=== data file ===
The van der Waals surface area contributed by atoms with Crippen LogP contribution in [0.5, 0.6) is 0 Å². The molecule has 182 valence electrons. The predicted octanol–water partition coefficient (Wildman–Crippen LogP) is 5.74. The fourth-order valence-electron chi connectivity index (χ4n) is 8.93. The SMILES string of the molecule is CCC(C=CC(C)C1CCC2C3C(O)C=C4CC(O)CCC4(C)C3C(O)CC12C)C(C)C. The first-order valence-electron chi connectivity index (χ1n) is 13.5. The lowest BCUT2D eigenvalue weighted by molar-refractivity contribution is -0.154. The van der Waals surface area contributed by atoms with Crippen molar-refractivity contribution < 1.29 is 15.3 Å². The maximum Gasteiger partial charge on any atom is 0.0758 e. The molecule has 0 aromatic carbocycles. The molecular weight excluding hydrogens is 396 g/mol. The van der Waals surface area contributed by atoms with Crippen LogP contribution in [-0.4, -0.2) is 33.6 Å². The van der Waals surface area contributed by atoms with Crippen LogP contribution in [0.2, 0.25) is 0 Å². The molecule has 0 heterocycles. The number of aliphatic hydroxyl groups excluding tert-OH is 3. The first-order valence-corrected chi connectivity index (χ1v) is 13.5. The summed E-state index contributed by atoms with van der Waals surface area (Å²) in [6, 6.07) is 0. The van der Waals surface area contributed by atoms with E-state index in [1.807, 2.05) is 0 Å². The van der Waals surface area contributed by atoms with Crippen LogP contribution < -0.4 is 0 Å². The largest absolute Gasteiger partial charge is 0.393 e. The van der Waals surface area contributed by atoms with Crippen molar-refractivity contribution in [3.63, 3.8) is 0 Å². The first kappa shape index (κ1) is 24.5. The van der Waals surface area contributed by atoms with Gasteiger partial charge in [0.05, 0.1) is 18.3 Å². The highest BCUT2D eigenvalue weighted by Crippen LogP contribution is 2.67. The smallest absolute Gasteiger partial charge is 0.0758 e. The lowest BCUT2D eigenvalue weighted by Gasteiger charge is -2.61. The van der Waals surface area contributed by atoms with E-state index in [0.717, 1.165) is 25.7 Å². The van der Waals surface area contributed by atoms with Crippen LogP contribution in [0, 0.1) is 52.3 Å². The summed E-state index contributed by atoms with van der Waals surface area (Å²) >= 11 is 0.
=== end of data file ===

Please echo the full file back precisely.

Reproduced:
The van der Waals surface area contributed by atoms with Crippen LogP contribution in [0.5, 0.6) is 0 Å². The molecule has 182 valence electrons. The predicted octanol–water partition coefficient (Wildman–Crippen LogP) is 5.74. The fourth-order valence-electron chi connectivity index (χ4n) is 8.93. The SMILES string of the molecule is CCC(C=CC(C)C1CCC2C3C(O)C=C4CC(O)CCC4(C)C3C(O)CC12C)C(C)C. The first-order valence-electron chi connectivity index (χ1n) is 13.5. The lowest BCUT2D eigenvalue weighted by molar-refractivity contribution is -0.154. The van der Waals surface area contributed by atoms with Crippen molar-refractivity contribution < 1.29 is 15.3 Å². The maximum Gasteiger partial charge on any atom is 0.0758 e. The molecule has 0 aromatic carbocycles. The molecular weight excluding hydrogens is 396 g/mol. The van der Waals surface area contributed by atoms with Crippen LogP contribution in [-0.4, -0.2) is 33.6 Å². The van der Waals surface area contributed by atoms with Crippen LogP contribution in [0.2, 0.25) is 0 Å². The molecule has 0 heterocycles. The number of aliphatic hydroxyl groups excluding tert-OH is 3. The first-order valence-corrected chi connectivity index (χ1v) is 13.5. The summed E-state index contributed by atoms with van der Waals surface area (Å²) in [6, 6.07) is 0. The van der Waals surface area contributed by atoms with E-state index in [1.807, 2.05) is 0 Å². The van der Waals surface area contributed by atoms with Crippen LogP contribution < -0.4 is 0 Å². The largest absolute Gasteiger partial charge is 0.393 e. The van der Waals surface area contributed by atoms with Crippen molar-refractivity contribution in [3.63, 3.8) is 0 Å². The first kappa shape index (κ1) is 24.5. The van der Waals surface area contributed by atoms with Gasteiger partial charge in [0.05, 0.1) is 18.3 Å². The highest BCUT2D eigenvalue weighted by Crippen LogP contribution is 2.67. The smallest absolute Gasteiger partial charge is 0.0758 e. The lowest BCUT2D eigenvalue weighted by Gasteiger charge is -2.61. The van der Waals surface area contributed by atoms with E-state index in [0.717, 1.165) is 25.7 Å². The van der Waals surface area contributed by atoms with Crippen LogP contribution in [0, 0.1) is 52.3 Å². The summed E-state index contributed by atoms with van der Waals surface area (Å²) >= 11 is 0.